Mali, Chad, Guinea, Burkina Faso, then Niger and finally Gabon. The overthrow of governments in the former French colonies in Africa by military groups now appears to have become an unstoppable process that began in 2020 and has not stopped since. A series of coups that, along with Sudan’s civil war, illustrate the growing political and economic instability of the sub-Saharan region. Until the last century, the Colonies of Paris, the ties of many countries to France never really broke even after gaining independence. In fact, the former motherland’s political, economic, diplomatic and military influence in Francafrique has endured to this day, after gentler but nonetheless enduring neo-colonial processes. The most recent coup in chronological order is proof of that.
Ali Bongo, Gabon’s ousted president this week, visited the Elysée just two months ago. His father and predecessor Omar, from whom Ali took over the reins of government after 41 years of uninterrupted power and elections constantly disputed by the opposition, was in some ways the symbol of France’s post-colonial power and influence in Africa. He was already a friend of Charles De Gaulle and at his funeral in 2009, Nicolas Sarkozy and Jacques Chirac were the only Western leaders to arrive in a limousine, although not without being greeted by various protests. The coup in Gabon so far looks different than the five previous coups. First, Gabon, once the golden haven of French officials, is not part of the Sahel but lies several kilometers to the south. But above all because – so far – it does not appear to be motivated by the military’s resentment towards Paris.
The army, which deposed the leader in his third term, has announced that General Brice Oligui Nguema will be sworn in on Monday as “president of transition”: the head of the Praetorians of Bongo, already very loyal to former President Omar, is running be the strongman who will accomplish “the gradual construction of the institutions of transition.” And at least in words, the military appears to have no intention of cutting ties with the former French ruler, as Niger eventually did, which ordered the expulsion of the Paris ambassador. In fact, they have promised that Gabon “will honor all of its internal and external commitments”.
Coup supporters in front of the French embassy in Niger: “Long live Putin”
After the small, oil-rich country achieved political independence, at least on paper, in 1960, it never broke off relations with Paris, on the contrary. In the early 1980s, the then state-owned French oil company Elf took full control of oil production. However, towards the end of the last century, the underlying corruption and the Paris company’s lavish bribes to African politicians came to light. Eleven was later taken over by Total, the scandals were hushed up, but they certainly helped fuel resentment towards Paris over the country’s continued mining exploitation. Many thanks, of course, to the governments of the Bongo dynasty.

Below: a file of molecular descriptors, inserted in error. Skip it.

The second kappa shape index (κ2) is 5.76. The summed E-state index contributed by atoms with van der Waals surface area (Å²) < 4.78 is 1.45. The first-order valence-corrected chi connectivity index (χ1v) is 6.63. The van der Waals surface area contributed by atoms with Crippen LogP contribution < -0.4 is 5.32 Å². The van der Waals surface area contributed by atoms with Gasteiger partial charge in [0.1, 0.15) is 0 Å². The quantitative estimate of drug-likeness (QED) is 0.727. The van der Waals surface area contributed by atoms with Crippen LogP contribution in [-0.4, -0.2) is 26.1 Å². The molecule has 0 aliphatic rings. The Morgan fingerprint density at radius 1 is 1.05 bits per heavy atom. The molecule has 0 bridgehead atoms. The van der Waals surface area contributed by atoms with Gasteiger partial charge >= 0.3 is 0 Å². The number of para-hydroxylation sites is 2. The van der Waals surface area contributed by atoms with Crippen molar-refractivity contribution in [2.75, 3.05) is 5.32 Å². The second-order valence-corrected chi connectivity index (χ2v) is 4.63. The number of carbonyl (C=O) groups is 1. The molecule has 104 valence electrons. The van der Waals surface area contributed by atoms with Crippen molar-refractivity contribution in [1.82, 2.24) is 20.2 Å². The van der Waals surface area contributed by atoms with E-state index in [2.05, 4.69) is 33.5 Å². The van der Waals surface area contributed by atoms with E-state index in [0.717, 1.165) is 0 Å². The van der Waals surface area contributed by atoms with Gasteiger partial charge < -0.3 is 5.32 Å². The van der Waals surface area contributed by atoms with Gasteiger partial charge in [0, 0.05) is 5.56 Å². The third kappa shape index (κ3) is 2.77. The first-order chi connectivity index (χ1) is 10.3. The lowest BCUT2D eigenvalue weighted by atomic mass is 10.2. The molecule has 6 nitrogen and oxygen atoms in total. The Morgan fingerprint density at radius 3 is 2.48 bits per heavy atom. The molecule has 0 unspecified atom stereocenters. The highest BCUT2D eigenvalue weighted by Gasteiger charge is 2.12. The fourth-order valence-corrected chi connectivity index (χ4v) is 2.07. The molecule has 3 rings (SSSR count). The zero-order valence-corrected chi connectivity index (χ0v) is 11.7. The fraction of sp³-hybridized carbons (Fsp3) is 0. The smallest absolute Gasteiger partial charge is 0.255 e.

Human rights groups say the ruling family has turned Gabon into a “kleptocratic regime” and plundered its natural resources, oil deposits and rainforests. Members of the political opposition have long accused members of the Bongo family of embezzling public funds and managing the land as their private property. A seven-year French police corruption investigation into the Bongo family, which uncovered assets including 39 properties in France and nine luxury cars, was closed in 2017.
Oil is the pillar on which Gabon’s economy has always been based. Total Energies operates seven oil production sites in the country as well as a network of several dozen gas stations and invested in Gabon’s forestry sector last year. The Anglo-French oil company Perenco is also active in Gabon, the fourth largest oil producer in sub-Saharan Africa and a member of the OPEC cartel.
But for a long time after independence, Paris continued to exploit the country’s other wealth in addition to crude oil. Like water. In return for financial aid from the IMF, the government liberalized public services in the late 1990s. The French company Veolia took over 51% of Seeg, the Gabonese company that manages water and energy. Other shares went to other French companies such as Gdf Suez (now Engie), while a remaining share was initially left to the national government. After several steps, the state of Gabon decided to confiscate Seeg in 2018, opening a dispute with Veolia. Then it was decided to exit the French company and put 100% control of the company in public hands under a settlement agreement, the details of which were never disclosed.
Gabon is not only rich in oil, but also an important supplier of other raw materials. According to Coface (Compagnie Française d’Assurance pour le Commerce Extérieur), an export credit agency that provides trade credit insurance to private companies, the African country is one of the continent’s largest producers of tropical timber. And it has under-exploited mineral potential: deposits of iron, gold, diamonds, copper, zinc and rare earth metals. And uranium, as evidenced by the long presence of the French nuclear company Areva. But above all, manganese, a mineral used in steel production and batteries, which is the second largest producer in the world.
Eramet, one of the largest French metallurgical companies in the African country, operates in Gabon, in the territory of the city of Moanda, with over eight thousand employees. According to the French Ministry of Finance, the company extracts and manages 90% of Gabon’s manganese through its subsidiary Comilog, while the rest is managed by the Chinese company CICMHZ. Eramet’s Setrag unit manages the Trans-Gabon Railway, the country’s only railway. Overall, Gabon became the top destination for French exports among the six member countries of the Central African Economic and Monetary Union last year.